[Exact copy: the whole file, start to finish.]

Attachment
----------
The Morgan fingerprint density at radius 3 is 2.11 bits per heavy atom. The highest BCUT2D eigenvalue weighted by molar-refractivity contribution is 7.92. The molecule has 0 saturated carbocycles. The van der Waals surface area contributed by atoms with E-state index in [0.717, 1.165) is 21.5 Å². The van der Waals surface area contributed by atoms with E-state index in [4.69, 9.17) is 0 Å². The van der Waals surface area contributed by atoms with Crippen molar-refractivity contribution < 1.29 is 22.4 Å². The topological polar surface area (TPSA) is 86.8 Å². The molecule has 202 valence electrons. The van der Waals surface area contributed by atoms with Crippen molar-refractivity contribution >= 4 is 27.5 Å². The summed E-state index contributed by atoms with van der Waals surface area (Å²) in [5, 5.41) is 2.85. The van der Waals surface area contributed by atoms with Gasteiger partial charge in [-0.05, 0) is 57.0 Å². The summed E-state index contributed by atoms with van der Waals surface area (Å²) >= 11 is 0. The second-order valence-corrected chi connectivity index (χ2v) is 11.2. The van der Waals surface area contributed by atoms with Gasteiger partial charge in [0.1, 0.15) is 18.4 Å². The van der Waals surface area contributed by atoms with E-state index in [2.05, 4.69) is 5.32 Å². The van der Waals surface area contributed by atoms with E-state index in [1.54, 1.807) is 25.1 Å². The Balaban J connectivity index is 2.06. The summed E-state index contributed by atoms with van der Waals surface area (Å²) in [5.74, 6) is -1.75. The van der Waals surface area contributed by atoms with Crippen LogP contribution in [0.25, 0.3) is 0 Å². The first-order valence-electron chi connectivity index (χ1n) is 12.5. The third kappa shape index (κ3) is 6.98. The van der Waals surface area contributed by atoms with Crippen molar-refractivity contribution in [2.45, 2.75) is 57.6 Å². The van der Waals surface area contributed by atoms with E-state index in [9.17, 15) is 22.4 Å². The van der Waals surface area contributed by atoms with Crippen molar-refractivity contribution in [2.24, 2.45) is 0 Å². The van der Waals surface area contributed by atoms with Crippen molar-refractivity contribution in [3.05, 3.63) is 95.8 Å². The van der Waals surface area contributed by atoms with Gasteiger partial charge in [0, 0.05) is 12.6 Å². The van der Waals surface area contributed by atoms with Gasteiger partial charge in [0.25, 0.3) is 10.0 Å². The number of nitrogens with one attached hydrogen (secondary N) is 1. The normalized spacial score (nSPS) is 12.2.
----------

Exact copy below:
The Morgan fingerprint density at radius 3 is 2.11 bits per heavy atom. The highest BCUT2D eigenvalue weighted by molar-refractivity contribution is 7.92. The molecule has 0 saturated carbocycles. The van der Waals surface area contributed by atoms with E-state index in [0.717, 1.165) is 21.5 Å². The van der Waals surface area contributed by atoms with E-state index in [4.69, 9.17) is 0 Å². The van der Waals surface area contributed by atoms with Crippen molar-refractivity contribution < 1.29 is 22.4 Å². The topological polar surface area (TPSA) is 86.8 Å². The molecule has 202 valence electrons. The van der Waals surface area contributed by atoms with Crippen molar-refractivity contribution >= 4 is 27.5 Å². The summed E-state index contributed by atoms with van der Waals surface area (Å²) in [5, 5.41) is 2.85. The van der Waals surface area contributed by atoms with Gasteiger partial charge in [-0.05, 0) is 57.0 Å². The summed E-state index contributed by atoms with van der Waals surface area (Å²) >= 11 is 0. The second-order valence-corrected chi connectivity index (χ2v) is 11.2. The van der Waals surface area contributed by atoms with Gasteiger partial charge in [0.1, 0.15) is 18.4 Å². The van der Waals surface area contributed by atoms with E-state index in [2.05, 4.69) is 5.32 Å². The van der Waals surface area contributed by atoms with E-state index in [1.54, 1.807) is 25.1 Å². The Balaban J connectivity index is 2.06. The summed E-state index contributed by atoms with van der Waals surface area (Å²) in [5.74, 6) is -1.75. The van der Waals surface area contributed by atoms with Crippen LogP contribution in [0.25, 0.3) is 0 Å². The first-order valence-electron chi connectivity index (χ1n) is 12.5. The third kappa shape index (κ3) is 6.98. The van der Waals surface area contributed by atoms with Crippen molar-refractivity contribution in [2.45, 2.75) is 57.6 Å². The van der Waals surface area contributed by atoms with E-state index in [9.17, 15) is 22.4 Å². The van der Waals surface area contributed by atoms with Crippen molar-refractivity contribution in [2.24, 2.45) is 0 Å². The van der Waals surface area contributed by atoms with Crippen molar-refractivity contribution in [3.05, 3.63) is 95.8 Å². The van der Waals surface area contributed by atoms with Gasteiger partial charge in [0, 0.05) is 12.6 Å². The van der Waals surface area contributed by atoms with Gasteiger partial charge in [0.25, 0.3) is 10.0 Å². The number of nitrogens with one attached hydrogen (secondary N) is 1. The normalized spacial score (nSPS) is 12.2.